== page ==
The bride wore denim: I traded my "Sex and the City" years for a quickie wedding in Japan

I had a plan for my 20s: Sex with strangers, a fast-track career. How did I end up married at 22?

Published October 22, 2016 11:30PM (EDT)

A photo of the author with her husband on their wedding day.
A photo of the author with her husband on their wedding day.

“Are you sure you want to do this?” asked Brady, leaning against the countertop of Osaka’s Sumiyoshi ward office, a cramped, windowless space made of Plexiglas, fluorescent lights and beige Formica. Somewhere in a back room, a government official in a blue blazer was retrieving a blank marriage certificate.

“Of course,” I lied, nervously smoothing my jean skirt-cum-wedding dress. The skirt, cut in a pencil silhouette, was tasteful but still technically a thing a pop star might wear while exiting a cab without underpants. It was a skirt that made me feel, despite my marrying an Australian in Japan, country. That I was 22 years old didn’t help. “I mean, unless you don’t want to,” I said to Brady.

“’Course I do,” he smiled. The groom was dashing in a knock-off Ralph Lauren button-front shirt he’d bought for a dollar in Thailand. “I just want to make sure you want to."

I’d never taken time to envision my wedding day, perhaps because I thought I had decades to plan it. When I graduated college two years before — the same year "Sex and the City" went off the air — I'd fantasized about my 20s as a liberated, modern woman: a sexy woman who had tons of sex with sexy strangers met in sexy bars. I’d laugh about them with my girlfriends over cocktails in the evenings. I’d have pregnancy scares and contract benign STDs. I’d suffer heartbreaks by the dozen, realizing in the vodka-soaked, duct-taped aftermath that the only things I needed to complete me were a high-powered job, a closet full of heels, and the steely grit of my very own self. For a hot second in the early aughts, feminism and hedonism were virtually indistinguishable on TV. Both required a healthy dose of heartlessness, a trait I looked forward to honing.

After college, I moved to Japan to teach English conversation in a bid to prove myself as brave and adventurous. Also, I could not get a job in the States. But even more also, I wanted to test myself, to distress the squeaky leather of my soul into something faded, worn, and soft. At 25, Brady, who had been teaching at the school I was assigned to for six months by the time I arrived, was already a La-Z-Boy of a man: big, laid back, unpretentious. I wouldn’t say it was love at first sight, but that was because he was wearing a fake necktie when we met — not even a clip-on, but a Windsor-knot rat-tail affixed to an elastic band he slipped under his shirt collar before lessons. “No one can tell the difference,” he confided in the tradition of his homeland’s koalas, who thrive charmingly with the least amount of effort.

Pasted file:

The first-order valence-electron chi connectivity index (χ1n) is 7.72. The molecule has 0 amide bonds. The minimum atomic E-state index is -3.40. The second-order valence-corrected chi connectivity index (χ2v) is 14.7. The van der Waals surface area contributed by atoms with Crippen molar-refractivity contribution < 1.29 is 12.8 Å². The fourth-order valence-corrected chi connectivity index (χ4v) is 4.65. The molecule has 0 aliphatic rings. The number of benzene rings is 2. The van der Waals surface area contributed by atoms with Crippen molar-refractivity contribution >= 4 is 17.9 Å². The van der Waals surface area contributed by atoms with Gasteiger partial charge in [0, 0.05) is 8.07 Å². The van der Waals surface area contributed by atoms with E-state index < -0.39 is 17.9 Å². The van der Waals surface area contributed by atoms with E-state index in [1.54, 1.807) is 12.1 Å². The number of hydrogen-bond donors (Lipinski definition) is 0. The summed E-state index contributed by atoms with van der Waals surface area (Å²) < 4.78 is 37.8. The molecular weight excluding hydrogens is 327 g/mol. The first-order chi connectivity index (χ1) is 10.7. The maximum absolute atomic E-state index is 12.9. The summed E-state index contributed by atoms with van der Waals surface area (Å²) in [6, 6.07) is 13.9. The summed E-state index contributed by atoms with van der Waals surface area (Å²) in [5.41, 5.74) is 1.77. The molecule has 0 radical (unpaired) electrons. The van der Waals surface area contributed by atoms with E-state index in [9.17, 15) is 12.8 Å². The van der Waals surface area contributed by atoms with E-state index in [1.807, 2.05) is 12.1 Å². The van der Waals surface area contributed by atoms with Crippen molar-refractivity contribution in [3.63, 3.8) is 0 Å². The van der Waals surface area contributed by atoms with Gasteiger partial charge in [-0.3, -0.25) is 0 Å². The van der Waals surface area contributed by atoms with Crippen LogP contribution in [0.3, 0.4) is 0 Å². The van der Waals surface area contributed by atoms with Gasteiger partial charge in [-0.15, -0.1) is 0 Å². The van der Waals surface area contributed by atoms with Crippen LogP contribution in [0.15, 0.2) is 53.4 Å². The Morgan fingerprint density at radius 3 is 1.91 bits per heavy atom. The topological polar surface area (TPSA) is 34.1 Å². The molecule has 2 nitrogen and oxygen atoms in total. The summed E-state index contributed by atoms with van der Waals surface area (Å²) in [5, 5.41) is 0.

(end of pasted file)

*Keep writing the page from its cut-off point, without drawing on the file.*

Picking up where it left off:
“But you know the difference,” I said, trying to instill shame in him that did not stick.

My middle-class American life had been one big push to do everything the “right” way, which drew me to Japan, a country obsessed with perfection in execution. The trigonometry of a bow, the two-handed grace of exchanging business cards — Japan’s precision resonated with my masochistic, overachieving instincts toward setting standards high and then crucifying myself for falling short. Living wrong in Japan was exhausting, but only if you cared. Brady didn’t, which was fascinating.

He and I were the Goofus and Gallant of life abroad: While I had dutifully studied two semesters of Japanese before I left the States, Brady claimed to have picked up just enough vocabulary to start fights, hit on women and order drinks (though he did only the latter with any real regularity). I wrestled with my obligation to tour UNESCO World Heritage Sites and bathe naked in hot springs to “broaden my horizons” while Brady played darts and rented action movies. I believed I could worm my way into the heart of Japan if I studied enough, but Brady didn’t feel the need. “The only way to fit as a foreigner here is to accept that you can’t,” he said. In a country obsessed with knowing your place in the social hierarchy, he was right, but to admit it felt like an easy way out of having to try.

“But why do you need to try?” he asked over beers one night. “Why can’t you just be who you are?”

Because I didn’t know who I was, I told him. Even after a few months of overseas living, I still felt half-baked with a raw, doughy center.

“Well, you’re pretty amazing,” Brady said with no hint of confession or flirtation, like this was a fact. “The sooner you figure it out, the easier you’ll have it.”